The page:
|Character Design||Shigeto Koyama|
Review by JoshB
In preparation for this review I sat down and watched a couple of episodes of the show this toy comes from. I learned nothing. I was thrown into instant confusion. I gave up.
It’s too bad because I really liked the look of the Tauburn and had high hopes for something original. Alas, it was not to be. But that does not mean that the toy is not cool looking.
The basic gist of Star Driver is that there are these stone statues that look vaguely like giant robots called Cybodies. In order to pilot one, you have to go through some process called “Apprivoise” where the pilot has to synch with the statue and you get transported to some pocket dimension called Zero Time. It is in this other space that the robot can exist. Oh, and all the pilots are teenagers that go to some school on an island, and of course there’s an evil base on the island too.
But of course, the mysterious hero (called, I kid you not – Galactic Pretty Boy aka Ginga Bishounen) shows up out of nowhere and can pilot his robot better and faster to defeat the evil dudes. Believe me, I am simplifying this greatly. Its way too involved in the first two episodes for its own good.
The Star Driver Tauburn toy is decidedly not complicated. It’s a simple, funky action figure with a wide range of articulation.
Tauburn is tall and lanky, invoking the aesthetics of Evangelion if it had been developed in Victorian England. It’s an odd concept, but it’s actually very refreshing.
The head of Tauburn features a big poof of what appears to be hair. The face looks like it is wearing a masquerade mask. Perhaps this is the first Bishounen Robot?
The chest reminds me of a Big-O Megadeus that went on a diet. The middle of the chest features a clear orb where the pilot would sit. The two sections of the shoulder pivot forward and back, and just below the orb there is a ball joint.
Each arm features a ball joint in the shoulder, hinged elbows, and wrists that both swivel and bend. The hands are removable and the figure comes with X sets of hands. The fingers are long and odd looking. This robot has ET fingers.
The waist is static, but there is a cool feature. The backside features these floating pieces or armor that are connected via a translucent part. Each piece is on a ball joint. It’s supposed to give the impression of floating freely, and it does a convincing job.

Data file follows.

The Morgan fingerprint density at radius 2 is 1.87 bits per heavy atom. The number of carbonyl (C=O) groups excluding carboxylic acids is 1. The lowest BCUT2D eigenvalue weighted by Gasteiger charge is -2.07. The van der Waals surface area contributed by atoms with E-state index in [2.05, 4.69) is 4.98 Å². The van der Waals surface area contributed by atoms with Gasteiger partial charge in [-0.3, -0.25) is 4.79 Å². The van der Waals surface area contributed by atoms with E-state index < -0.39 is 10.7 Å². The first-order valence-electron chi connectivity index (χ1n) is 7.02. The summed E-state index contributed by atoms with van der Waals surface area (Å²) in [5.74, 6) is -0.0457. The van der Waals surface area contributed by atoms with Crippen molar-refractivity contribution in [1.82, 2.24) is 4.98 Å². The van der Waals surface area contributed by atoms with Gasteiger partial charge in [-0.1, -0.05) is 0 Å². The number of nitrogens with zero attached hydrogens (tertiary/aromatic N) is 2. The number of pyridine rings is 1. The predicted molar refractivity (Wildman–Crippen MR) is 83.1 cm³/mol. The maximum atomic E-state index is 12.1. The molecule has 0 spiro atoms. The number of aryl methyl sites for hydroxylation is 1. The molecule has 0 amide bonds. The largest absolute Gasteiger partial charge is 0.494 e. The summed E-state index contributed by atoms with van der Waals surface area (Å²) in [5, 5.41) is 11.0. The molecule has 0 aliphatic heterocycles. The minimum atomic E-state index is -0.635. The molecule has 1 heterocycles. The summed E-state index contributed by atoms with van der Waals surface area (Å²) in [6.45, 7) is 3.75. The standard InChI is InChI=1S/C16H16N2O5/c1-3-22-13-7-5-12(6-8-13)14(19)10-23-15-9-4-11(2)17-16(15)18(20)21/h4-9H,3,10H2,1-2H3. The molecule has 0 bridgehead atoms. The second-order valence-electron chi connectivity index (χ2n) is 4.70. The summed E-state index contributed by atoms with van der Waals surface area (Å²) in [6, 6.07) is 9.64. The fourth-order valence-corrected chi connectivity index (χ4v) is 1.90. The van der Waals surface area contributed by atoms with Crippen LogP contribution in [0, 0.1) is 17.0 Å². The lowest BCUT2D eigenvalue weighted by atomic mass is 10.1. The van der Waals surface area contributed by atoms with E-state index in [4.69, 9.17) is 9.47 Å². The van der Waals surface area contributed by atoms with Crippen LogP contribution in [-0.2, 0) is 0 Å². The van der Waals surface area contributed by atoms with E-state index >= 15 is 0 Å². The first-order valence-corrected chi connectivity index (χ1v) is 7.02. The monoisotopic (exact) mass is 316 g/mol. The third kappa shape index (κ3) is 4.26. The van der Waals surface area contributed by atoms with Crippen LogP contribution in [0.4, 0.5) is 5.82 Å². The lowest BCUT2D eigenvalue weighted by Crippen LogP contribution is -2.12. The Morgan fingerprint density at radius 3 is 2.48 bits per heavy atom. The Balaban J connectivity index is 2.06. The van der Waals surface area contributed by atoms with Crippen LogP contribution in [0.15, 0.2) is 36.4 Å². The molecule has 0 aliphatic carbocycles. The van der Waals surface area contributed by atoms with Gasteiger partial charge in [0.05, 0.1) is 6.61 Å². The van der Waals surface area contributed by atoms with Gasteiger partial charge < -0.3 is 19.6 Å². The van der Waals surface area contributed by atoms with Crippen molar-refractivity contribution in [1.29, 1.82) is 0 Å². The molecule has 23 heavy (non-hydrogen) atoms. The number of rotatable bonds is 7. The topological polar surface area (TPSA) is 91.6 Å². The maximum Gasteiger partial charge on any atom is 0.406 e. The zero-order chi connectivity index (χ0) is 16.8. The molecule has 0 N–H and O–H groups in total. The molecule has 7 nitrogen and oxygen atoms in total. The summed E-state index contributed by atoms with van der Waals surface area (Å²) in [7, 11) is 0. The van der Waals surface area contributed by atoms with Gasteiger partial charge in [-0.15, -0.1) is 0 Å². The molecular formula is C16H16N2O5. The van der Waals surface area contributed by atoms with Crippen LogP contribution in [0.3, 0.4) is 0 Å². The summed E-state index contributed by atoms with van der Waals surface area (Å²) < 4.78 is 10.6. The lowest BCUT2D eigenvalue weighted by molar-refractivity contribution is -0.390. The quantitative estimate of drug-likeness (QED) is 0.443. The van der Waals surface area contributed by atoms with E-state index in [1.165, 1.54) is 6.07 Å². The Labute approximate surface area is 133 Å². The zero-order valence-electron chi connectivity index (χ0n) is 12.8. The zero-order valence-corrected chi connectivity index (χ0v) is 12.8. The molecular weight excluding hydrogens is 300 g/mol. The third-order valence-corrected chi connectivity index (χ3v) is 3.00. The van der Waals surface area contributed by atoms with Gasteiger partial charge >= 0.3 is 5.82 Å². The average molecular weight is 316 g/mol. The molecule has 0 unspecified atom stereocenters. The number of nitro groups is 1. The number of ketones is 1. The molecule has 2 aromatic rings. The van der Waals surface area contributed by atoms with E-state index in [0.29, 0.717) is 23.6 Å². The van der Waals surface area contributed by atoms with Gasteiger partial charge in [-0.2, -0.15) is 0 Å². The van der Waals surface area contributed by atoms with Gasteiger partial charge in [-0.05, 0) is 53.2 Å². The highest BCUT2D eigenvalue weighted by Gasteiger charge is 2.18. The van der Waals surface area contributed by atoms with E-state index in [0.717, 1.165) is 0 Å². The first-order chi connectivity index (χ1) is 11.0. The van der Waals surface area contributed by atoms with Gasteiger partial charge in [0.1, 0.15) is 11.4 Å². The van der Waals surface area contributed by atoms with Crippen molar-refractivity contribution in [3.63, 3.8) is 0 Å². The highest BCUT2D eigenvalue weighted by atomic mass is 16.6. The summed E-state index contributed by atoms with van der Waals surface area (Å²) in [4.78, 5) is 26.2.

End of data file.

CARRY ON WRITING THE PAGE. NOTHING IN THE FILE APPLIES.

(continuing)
The legs are long and lanky, and connect at the hip with a ball joint. The knees are hinge joints. The ankles are a bit flimsy as the feet are very small. The feet connect to the leg with another ball joint that allows for both rotation and angle. The best way I can describe the feet are “Buccaneer Elf high heels”. They don’t offer a lot of support.
Articulation is great but I found the joints a little bit on the loose side. It can pose, but there’s a tendency to fall over because of the height and the small feet. Fortunately a stand is included.
The stand has a star shaped base, and is a deep translucent red which I find a little distracting. It requires a small clear adapter (included) to attach to the figure. The stand does an adequate job holding up the robot.
The only weapons included are two translucent swords. The green one is called “Emmeraude” and the blue one “Saphir”.
I think Star Driver has the potential to be an engaging show for someone with more patience than I. The various robots have a unique look to them, and it’s clear there is a lot of depth to the mythos surrounding them.
For me, it’s just another cool looking robot for my collection.
|Posted 21 June, 2011 - 12:02 by JoshB|